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Examining 30-day COPD readmissions through the emergency department

Authors Rezaee ME, Ward CE, Nuanez B, Rezaee DA, Ditkoff J, Halalau A

Received 31 July 2017

Accepted for publication 13 November 2017

Published 27 December 2017 Volume 2018:13 Pages 109—120

DOI https://doi.org/10.2147/COPD.S147796

Checked for plagiarism Yes

Review by Single-blind

Peer reviewers approved by Dr Charles Downs

Peer reviewer comments 3

Editor who approved publication: Dr Richard Russell


Michael E Rezaee,1 Charlotte E Ward,2,3 Bonita Nuanez,1 Daniel A Rezaee,4 Jeffrey Ditkoff,1,5 Alexandra Halalau1,6

1Oakland University William Beaumont School of Medicine, Rochester, MI, 2Center for Healthcare Studies, Feinberg School of Medicine, Northwestern University, 3Center for Health Statistics, University of Chicago, Chicago, IL, 4Primary Care, Brigham and Women’s Hospital, Boston, MA, 5Emergency Medicine, 6Internal Medicine, Beaumont Health, Royal Oak, MI, USA

Background: Thirty-day readmission in COPD is common and costly, but potentially preventable. The emergency department (ED) may be a setting for COPD readmission reduction efforts.
Objective: To better understand COPD readmission through the ED, ascertain factors associated with 30-day readmission through the ED, and identify subgroups of patients with COPD for readmission reduction interventions.
Patients and methods: A retrospective cohort study was conducted from January 2009 to September 2015 in patients with COPD of age ≥18 years. Electronic health record data were abstracted for information available to admitting providers in the ED. The primary outcome was readmission through the ED within 30 days of discharge from an index admission for COPD. Logistic regression was used to examine the relationship between potential risk factors and 30-day readmission.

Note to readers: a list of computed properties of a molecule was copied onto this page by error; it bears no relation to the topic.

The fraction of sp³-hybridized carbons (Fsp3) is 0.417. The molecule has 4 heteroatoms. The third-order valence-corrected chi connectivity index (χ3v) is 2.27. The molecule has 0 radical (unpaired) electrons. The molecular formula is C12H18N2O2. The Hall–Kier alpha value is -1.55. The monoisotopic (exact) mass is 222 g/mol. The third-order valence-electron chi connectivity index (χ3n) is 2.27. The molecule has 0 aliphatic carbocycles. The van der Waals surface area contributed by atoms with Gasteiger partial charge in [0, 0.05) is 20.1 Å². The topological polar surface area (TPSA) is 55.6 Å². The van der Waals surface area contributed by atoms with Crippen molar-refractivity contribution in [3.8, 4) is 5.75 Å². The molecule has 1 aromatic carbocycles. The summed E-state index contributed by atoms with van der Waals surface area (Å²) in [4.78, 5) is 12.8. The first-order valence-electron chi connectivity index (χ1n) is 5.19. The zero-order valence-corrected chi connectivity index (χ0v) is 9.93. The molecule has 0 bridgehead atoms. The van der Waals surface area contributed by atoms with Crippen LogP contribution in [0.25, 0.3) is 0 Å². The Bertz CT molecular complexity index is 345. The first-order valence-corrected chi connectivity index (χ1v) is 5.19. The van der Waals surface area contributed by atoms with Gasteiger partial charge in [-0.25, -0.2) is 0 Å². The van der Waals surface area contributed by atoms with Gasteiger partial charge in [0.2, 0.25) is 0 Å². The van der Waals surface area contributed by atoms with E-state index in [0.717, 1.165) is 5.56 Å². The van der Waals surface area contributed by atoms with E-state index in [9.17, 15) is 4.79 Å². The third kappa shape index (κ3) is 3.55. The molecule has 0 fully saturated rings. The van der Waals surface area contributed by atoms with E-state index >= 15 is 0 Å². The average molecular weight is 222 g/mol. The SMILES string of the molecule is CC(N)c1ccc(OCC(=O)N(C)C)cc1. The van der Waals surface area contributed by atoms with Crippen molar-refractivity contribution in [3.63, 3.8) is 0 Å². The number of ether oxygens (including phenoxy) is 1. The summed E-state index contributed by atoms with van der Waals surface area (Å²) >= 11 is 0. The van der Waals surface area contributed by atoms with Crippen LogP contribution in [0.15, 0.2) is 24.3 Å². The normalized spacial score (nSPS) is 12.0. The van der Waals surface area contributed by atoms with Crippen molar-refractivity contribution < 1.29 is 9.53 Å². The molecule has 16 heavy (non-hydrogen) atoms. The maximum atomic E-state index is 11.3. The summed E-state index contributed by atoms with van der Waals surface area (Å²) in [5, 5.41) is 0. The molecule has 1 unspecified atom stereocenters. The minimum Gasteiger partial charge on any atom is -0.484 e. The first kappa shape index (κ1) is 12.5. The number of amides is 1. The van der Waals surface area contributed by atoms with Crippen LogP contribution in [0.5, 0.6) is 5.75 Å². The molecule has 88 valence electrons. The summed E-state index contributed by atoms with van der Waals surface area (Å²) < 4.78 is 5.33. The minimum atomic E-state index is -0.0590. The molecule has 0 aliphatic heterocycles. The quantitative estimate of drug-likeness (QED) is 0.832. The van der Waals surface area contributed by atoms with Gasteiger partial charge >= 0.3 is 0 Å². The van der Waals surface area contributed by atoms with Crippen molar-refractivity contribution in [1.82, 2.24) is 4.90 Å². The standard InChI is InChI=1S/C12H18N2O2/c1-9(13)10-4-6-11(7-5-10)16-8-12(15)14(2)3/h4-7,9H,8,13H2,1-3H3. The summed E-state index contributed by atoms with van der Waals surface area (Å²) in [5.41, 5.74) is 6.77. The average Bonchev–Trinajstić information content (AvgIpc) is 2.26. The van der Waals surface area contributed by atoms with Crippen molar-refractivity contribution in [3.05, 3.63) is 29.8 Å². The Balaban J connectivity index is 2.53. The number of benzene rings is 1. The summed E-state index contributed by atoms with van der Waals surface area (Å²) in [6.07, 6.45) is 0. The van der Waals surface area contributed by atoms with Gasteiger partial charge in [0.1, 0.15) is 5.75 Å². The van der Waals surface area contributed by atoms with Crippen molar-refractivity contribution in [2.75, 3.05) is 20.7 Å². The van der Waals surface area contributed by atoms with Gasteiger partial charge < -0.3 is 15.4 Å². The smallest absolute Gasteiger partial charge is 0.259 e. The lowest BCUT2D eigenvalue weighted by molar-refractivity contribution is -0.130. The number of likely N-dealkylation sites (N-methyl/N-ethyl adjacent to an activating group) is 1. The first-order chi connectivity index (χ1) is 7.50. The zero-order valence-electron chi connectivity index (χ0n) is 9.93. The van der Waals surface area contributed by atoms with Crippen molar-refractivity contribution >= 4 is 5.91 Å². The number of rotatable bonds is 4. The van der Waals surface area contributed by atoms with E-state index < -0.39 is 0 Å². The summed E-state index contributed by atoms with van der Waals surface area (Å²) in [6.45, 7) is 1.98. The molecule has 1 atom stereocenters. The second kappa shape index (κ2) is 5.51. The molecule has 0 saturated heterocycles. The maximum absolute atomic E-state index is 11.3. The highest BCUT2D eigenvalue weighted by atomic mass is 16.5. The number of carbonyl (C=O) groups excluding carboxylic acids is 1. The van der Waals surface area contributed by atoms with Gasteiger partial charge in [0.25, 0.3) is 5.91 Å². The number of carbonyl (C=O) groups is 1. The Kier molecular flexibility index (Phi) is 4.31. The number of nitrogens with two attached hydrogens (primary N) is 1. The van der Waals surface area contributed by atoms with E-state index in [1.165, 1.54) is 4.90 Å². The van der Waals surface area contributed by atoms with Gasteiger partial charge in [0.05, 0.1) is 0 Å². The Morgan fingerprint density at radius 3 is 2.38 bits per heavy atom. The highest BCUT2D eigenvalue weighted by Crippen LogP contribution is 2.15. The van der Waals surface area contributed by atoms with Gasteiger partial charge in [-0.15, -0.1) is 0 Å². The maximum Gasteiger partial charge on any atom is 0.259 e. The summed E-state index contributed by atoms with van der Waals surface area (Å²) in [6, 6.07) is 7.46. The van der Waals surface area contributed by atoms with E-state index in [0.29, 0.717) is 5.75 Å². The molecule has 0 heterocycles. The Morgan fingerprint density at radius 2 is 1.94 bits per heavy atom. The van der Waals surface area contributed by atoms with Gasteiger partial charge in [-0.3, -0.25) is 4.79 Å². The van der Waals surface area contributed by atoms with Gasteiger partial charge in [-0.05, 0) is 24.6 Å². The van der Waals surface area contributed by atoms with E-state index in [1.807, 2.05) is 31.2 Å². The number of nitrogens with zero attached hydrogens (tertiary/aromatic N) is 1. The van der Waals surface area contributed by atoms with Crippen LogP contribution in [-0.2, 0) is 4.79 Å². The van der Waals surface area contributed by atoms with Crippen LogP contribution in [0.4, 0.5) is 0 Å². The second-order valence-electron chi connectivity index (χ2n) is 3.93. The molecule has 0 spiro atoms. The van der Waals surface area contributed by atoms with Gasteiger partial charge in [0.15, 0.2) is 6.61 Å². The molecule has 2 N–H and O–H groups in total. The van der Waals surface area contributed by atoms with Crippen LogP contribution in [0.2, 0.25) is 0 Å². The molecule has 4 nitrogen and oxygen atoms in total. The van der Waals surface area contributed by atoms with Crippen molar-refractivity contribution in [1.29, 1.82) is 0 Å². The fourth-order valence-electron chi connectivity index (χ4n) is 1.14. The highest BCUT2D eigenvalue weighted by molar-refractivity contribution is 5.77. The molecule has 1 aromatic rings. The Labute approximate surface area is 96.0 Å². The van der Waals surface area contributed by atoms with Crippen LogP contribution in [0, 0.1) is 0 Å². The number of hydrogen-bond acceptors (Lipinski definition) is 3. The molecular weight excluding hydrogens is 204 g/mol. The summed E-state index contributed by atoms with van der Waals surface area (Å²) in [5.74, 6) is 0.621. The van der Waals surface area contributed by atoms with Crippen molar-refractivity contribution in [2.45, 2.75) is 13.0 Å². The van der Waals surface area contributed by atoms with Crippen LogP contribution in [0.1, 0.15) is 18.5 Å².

Results: The study involved 1,574 patients who presented to the ED within 30 days on an index admission for COPD. Of these, 82.2% were readmitted through the ED. Charlson score (odds ratio [OR]: 3.6; 95% CI: 2.9–4.4), a chief complaint of breathing difficulty (OR: 1.6; 95% CI: 1.1–2.6), outpatient utilization of albuterol (OR: 4.1; 95% CI: 2.6–6.4), fluticasone/salmeterol (OR: 2.3; 95% CI: 1.3–4.2), inhaled steroids (OR: 3.8; 95% CI: 1.3–10.7), and tiotropium (OR: 1.8; 95% CI: 1.0–3.2), as well as arterial blood gas (OR: 4.4; 95% CI: 1.3–15.1) and B-type natriuretic peptide (OR: 2.2; 95% CI: 1.4–3.5) testing in the ED were associated with readmission (c-statistic =0.936). Seventeen-point-eight percent of patients with COPD presented to the ED and were discharged home; 56% presented with a complaint other than breathing difficulty; and 16% of those readmitted for breathing difficulty had a length of stay <48 hours.
Conclusion: Intensive outpatient monitoring, evaluation, and follow-up after discharge are needed to help prevent re-presentation to the ED, as practically all patients with COPD who re-present to the ED within 30 days are readmitted to the hospital and for a variety of clinical complaints. Among those patients with COPD who present with breathing difficulty, improved decision support algorithms and alternative management strategies are needed to identify and intervene on the subgroup of patients who require <48-hour length of stay.

Keywords: COPD, readmission, emergency department, dyspnea, length of stay, observation study, epidemiology, hospital admission

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